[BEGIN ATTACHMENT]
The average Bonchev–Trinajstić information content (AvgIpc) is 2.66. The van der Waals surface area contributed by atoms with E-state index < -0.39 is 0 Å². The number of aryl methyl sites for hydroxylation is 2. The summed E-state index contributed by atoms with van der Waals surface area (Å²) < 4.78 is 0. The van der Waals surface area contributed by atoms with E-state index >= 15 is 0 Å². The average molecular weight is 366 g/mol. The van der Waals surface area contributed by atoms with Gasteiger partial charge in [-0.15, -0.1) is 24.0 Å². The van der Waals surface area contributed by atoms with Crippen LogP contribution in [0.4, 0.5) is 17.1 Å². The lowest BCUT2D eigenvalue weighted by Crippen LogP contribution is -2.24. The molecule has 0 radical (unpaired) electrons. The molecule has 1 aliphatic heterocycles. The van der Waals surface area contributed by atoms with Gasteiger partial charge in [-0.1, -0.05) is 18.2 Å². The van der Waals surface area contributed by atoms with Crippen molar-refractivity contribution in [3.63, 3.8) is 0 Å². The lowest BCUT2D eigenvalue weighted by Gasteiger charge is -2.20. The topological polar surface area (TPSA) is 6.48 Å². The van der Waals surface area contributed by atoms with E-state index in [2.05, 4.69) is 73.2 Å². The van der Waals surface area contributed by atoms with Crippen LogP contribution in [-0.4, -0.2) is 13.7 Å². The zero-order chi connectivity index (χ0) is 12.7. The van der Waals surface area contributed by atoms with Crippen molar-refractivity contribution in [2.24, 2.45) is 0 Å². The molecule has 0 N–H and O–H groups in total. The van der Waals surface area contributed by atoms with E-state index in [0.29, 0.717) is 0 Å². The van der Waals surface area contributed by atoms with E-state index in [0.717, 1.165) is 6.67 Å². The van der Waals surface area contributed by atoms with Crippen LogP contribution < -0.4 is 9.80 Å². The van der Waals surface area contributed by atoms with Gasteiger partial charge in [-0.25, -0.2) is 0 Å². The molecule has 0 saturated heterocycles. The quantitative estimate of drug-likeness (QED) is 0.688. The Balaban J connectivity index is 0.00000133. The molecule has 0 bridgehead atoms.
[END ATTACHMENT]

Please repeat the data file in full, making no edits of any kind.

The average Bonchev–Trinajstić information content (AvgIpc) is 2.66. The van der Waals surface area contributed by atoms with E-state index < -0.39 is 0 Å². The number of aryl methyl sites for hydroxylation is 2. The summed E-state index contributed by atoms with van der Waals surface area (Å²) < 4.78 is 0. The van der Waals surface area contributed by atoms with E-state index >= 15 is 0 Å². The average molecular weight is 366 g/mol. The van der Waals surface area contributed by atoms with Gasteiger partial charge in [-0.15, -0.1) is 24.0 Å². The van der Waals surface area contributed by atoms with Crippen LogP contribution in [0.4, 0.5) is 17.1 Å². The lowest BCUT2D eigenvalue weighted by Crippen LogP contribution is -2.24. The molecule has 0 radical (unpaired) electrons. The molecule has 1 aliphatic heterocycles. The van der Waals surface area contributed by atoms with Gasteiger partial charge in [-0.1, -0.05) is 18.2 Å². The van der Waals surface area contributed by atoms with Crippen molar-refractivity contribution in [3.63, 3.8) is 0 Å². The lowest BCUT2D eigenvalue weighted by Gasteiger charge is -2.20. The topological polar surface area (TPSA) is 6.48 Å². The van der Waals surface area contributed by atoms with E-state index in [2.05, 4.69) is 73.2 Å². The van der Waals surface area contributed by atoms with Crippen LogP contribution in [-0.4, -0.2) is 13.7 Å². The zero-order chi connectivity index (χ0) is 12.7. The van der Waals surface area contributed by atoms with Crippen molar-refractivity contribution in [2.24, 2.45) is 0 Å². The molecule has 0 N–H and O–H groups in total. The van der Waals surface area contributed by atoms with E-state index in [0.29, 0.717) is 0 Å². The van der Waals surface area contributed by atoms with E-state index in [0.717, 1.165) is 6.67 Å². The van der Waals surface area contributed by atoms with Crippen LogP contribution < -0.4 is 9.80 Å². The van der Waals surface area contributed by atoms with Gasteiger partial charge in [-0.25, -0.2) is 0 Å². The molecule has 0 saturated heterocycles. The quantitative estimate of drug-likeness (QED) is 0.688. The Balaban J connectivity index is 0.00000133. The molecule has 0 bridgehead atoms.